Human–goat sexual intercourse  

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Train wreck at Montparnasse (October 22, 1895) by Studio Lévy and Sons.
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Train wreck at Montparnasse (October 22, 1895) by Studio Lévy and Sons.
See illustration from De Figuris Veneris by F.K. Forberg, illustrated by Édouard-Henri Avril

Human-goat sexual intercourse is one of the more common types of bestiality. Of male zoophiles, 28% admitted sexual attraction to goats, ranking fourth. In female zoophiles sexual attraction to goats is very rare or non-existent. Actual levels of sexual use of goats were lower than this however. The act is usually performed by a male human upon a goat of either sex. Male goats do not commonly take the initiative to copulate with a human female although some cases have been reported.

History

In Ancient Egypt, at the temple in Mendes, the goat was viewed as the incarnation of the god of procreation. As a ritual of worship, the male priests would use female goats for sex, and the female priests would do likewise with male goats. Similar activity was also witnessed in Ancient Greece. In the Middle Ages, the goat was associated with the Devil as one of his preferred forms, often in connection with sexual deviance. Women under trial as witches were forced to confess that they had sexual contact with the Devil in the form of an animal. In this regard however the goat was of the minority of forms the devil was cited to have taken.

There is the famous statue, The Satyr And The Goat, of the mythological satyr Pan using a goat for sex, which was found in Pompeii. As with the rest of the erotic art in Pompeii, it shocked the Victorian sensibilities of the time.

In 1188, Gerald of Wales published Topographia Hibernica, an illustrated manuscript. In addition to depicting a king mating with a mare then drinking its blood, the manuscript depicts a woman using a goat for sex. The manuscript is one of history's earliest propaganda tracts.

In 2006 a Sudanese man was caught using his neighbor's goat for sex. As punishment the village elders forced the man to marry 'Rose the goat' because "he used it as his wife".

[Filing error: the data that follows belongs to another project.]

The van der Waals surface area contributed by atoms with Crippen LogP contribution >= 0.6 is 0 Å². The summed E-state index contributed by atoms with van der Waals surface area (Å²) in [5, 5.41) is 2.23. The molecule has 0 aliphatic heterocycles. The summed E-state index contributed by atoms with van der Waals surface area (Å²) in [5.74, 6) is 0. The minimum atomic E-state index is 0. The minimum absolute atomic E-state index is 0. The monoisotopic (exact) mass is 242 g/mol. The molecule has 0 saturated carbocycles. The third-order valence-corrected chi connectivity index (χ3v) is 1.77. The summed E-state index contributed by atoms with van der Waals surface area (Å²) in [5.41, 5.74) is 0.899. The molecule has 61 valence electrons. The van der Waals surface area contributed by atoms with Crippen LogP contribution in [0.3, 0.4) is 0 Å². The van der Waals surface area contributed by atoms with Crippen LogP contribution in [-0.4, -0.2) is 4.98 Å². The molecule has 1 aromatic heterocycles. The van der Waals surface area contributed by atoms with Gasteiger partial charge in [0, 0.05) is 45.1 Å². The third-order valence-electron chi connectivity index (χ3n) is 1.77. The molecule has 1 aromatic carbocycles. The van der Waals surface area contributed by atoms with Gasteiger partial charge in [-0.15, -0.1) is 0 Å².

Popular culture

In the 2002 play The Goat: or, Who Is Sylvia? written by American playwright Edward Albee, the character Martin, a famous architect, falls in love with a goat named Sylvia. Martin's use of the goat becomes known to his best friend. The best friend tells Martin's suburban wife, Stevie, and their 17-year-old son, who become devastated.

In the 2004 comedy/horror film Club Dread, the Juan character admits to using a goat for sex.

In 2007, American artist Paul McCarthy displayed Cultural Gothic, a technologically complex installation of wigged, mannequin-like figures. Cultural Gothic shows a father helping his son use a goat for sex, with a strangely distanced and robotic look. The work is "a deliberately ugly reflection of the base, dehumanizing and machismo instincts in popular culture." Cultural Gothic served to indict of those instincts.

See also




Unless indicated otherwise, the text in this article is either based on Wikipedia article "Human–goat sexual intercourse" or another language Wikipedia page thereof used under the terms of the GNU Free Documentation License; or on original research by Jahsonic and friends. See Art and Popular Culture's copyright notice.

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